EDS were common in male and female veterans.
Atypical AN (AAN) is “new” as of the DSM-5. The prevalence of AAN remains a bit unclear, but some samples have shown it to be among the most common EDs. A recent study showed AAN to be very common among military veterans (Eat Behav. 2021. 41:101496).
The study looked at all ED diagnoses, and the prevalence data themselves are very interesting. Historically, EDs were viewed as “not a VA issue,” but this perception has been changing as more data accumulate. This fits with a growing recognition that factors like the common focus on weight, use of weigh-ins, and traumatic experiences may all combine to increase risk among veterans.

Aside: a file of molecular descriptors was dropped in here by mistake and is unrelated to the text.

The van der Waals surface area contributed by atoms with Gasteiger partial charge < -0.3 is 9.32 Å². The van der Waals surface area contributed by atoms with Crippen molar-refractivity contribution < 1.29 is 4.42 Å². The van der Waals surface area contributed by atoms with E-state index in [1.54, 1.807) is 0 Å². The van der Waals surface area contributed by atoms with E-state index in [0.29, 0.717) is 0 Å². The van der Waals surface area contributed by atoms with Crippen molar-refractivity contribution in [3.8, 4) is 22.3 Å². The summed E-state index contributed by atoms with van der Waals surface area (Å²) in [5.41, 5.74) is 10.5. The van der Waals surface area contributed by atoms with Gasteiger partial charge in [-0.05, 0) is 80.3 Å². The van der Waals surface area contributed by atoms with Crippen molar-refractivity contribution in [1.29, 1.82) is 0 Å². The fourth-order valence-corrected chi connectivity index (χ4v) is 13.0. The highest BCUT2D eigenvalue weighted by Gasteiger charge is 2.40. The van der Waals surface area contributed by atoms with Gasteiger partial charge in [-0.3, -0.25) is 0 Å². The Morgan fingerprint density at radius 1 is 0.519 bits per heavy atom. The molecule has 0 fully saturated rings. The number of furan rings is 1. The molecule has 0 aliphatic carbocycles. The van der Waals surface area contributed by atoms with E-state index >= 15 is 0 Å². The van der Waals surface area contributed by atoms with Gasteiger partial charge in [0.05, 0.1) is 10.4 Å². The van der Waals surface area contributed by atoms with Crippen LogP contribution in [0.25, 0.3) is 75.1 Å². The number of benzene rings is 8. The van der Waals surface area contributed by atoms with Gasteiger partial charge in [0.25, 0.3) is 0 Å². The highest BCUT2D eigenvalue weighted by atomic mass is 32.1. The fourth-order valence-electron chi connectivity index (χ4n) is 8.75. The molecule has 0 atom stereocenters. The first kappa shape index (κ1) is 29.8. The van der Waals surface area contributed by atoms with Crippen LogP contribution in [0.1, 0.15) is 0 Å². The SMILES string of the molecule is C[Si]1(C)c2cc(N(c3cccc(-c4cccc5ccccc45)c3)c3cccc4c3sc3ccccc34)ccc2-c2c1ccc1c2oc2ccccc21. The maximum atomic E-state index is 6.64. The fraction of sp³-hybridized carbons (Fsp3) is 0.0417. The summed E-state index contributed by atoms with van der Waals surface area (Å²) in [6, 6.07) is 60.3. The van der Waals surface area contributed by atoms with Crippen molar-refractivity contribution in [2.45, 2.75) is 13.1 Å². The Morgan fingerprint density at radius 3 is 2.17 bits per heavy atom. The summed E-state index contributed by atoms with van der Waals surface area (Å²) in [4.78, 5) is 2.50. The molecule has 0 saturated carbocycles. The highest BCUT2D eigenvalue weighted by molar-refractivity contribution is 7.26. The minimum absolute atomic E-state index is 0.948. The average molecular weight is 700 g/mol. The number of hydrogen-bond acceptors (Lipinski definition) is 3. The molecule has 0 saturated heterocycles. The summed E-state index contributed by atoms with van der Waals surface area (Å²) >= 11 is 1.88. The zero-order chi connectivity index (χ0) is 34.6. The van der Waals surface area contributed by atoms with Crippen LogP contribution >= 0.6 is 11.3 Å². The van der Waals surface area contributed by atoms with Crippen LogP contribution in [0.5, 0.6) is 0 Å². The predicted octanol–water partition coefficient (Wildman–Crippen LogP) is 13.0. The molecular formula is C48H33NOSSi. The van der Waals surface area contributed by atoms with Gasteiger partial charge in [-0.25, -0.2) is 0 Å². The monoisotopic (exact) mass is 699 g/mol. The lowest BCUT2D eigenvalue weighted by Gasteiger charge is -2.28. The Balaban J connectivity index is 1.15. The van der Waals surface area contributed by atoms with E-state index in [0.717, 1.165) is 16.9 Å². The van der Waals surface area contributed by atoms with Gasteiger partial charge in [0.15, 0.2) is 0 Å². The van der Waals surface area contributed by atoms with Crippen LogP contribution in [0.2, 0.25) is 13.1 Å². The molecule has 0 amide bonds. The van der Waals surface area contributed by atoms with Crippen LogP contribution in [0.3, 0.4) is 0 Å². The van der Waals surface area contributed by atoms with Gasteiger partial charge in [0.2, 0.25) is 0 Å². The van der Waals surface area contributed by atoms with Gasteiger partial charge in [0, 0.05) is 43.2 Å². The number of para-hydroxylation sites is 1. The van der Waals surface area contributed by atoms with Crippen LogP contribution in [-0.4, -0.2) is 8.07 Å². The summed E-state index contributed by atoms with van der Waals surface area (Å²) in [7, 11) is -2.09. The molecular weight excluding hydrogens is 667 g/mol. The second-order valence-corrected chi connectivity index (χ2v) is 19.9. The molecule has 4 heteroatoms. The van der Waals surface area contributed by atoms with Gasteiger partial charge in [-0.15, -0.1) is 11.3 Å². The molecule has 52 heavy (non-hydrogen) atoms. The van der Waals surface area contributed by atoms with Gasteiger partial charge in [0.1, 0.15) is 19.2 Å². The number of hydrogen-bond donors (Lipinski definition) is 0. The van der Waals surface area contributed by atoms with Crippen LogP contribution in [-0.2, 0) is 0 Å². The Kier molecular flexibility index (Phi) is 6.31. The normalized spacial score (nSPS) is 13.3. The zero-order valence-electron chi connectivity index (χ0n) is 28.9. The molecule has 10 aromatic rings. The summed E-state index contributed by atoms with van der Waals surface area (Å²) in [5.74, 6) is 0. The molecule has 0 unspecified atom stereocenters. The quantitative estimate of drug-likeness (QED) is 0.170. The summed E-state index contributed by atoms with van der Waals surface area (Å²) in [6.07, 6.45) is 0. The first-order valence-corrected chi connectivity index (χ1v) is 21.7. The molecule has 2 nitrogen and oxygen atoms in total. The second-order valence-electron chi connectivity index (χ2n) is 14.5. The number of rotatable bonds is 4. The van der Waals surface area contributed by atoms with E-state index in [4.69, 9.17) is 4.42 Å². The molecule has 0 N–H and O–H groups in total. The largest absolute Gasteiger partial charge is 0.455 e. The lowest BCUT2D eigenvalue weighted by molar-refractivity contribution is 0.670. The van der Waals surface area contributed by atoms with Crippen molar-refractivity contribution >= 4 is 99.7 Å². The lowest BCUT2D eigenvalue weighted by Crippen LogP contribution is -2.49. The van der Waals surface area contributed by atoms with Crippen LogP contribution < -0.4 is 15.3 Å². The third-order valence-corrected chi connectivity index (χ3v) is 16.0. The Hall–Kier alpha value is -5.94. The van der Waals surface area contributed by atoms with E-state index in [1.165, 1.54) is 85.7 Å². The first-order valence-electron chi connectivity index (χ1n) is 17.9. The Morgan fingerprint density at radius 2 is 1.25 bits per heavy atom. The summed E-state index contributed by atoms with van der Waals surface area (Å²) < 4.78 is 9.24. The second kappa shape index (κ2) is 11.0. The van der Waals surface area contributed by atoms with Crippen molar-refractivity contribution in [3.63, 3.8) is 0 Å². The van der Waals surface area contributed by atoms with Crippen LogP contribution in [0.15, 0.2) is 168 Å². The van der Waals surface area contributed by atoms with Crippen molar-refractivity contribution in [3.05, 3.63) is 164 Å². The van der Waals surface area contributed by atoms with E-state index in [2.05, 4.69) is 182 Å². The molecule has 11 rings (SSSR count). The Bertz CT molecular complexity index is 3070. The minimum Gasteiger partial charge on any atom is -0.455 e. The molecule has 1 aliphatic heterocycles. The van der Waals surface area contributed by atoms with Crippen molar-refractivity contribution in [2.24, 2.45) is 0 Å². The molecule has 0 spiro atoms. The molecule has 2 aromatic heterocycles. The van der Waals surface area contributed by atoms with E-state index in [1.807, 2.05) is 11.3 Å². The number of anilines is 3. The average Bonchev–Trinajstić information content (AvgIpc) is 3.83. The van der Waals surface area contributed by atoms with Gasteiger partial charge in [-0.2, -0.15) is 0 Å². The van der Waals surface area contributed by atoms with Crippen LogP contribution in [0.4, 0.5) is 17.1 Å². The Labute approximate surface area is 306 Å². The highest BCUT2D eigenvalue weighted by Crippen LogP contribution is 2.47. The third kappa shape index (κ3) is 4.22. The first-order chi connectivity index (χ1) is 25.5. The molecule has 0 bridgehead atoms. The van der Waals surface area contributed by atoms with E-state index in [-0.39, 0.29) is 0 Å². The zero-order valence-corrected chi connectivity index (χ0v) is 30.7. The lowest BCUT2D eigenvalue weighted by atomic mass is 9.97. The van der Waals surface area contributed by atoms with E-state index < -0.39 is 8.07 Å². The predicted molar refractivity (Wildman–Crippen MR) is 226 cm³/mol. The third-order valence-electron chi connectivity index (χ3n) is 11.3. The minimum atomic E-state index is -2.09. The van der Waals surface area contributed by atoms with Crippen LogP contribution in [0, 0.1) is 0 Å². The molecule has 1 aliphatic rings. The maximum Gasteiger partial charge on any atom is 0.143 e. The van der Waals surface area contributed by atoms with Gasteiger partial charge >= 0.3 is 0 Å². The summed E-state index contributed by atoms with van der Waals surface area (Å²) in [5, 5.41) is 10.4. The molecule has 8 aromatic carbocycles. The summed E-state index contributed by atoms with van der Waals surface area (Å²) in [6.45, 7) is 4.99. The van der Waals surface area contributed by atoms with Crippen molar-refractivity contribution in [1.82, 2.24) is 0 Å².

Screening showed AAN was the most common ED among veterans
In the study, 1137 veterans were screened for EDs. The most common ED seen was AAN (13.6% of females, 4.9% of males). Rates of other EDs were high, too: 19.2% of females and 13.9% of males had a diagnosis of an additional ED (mostly BN or BED). No cases of AN were seen.
This study shows that EDs are common in veterans, both male and female. The pattern may differ from the general population without AN, but perhaps with especially high rates of AAN. These results further underscore the importance of AAN.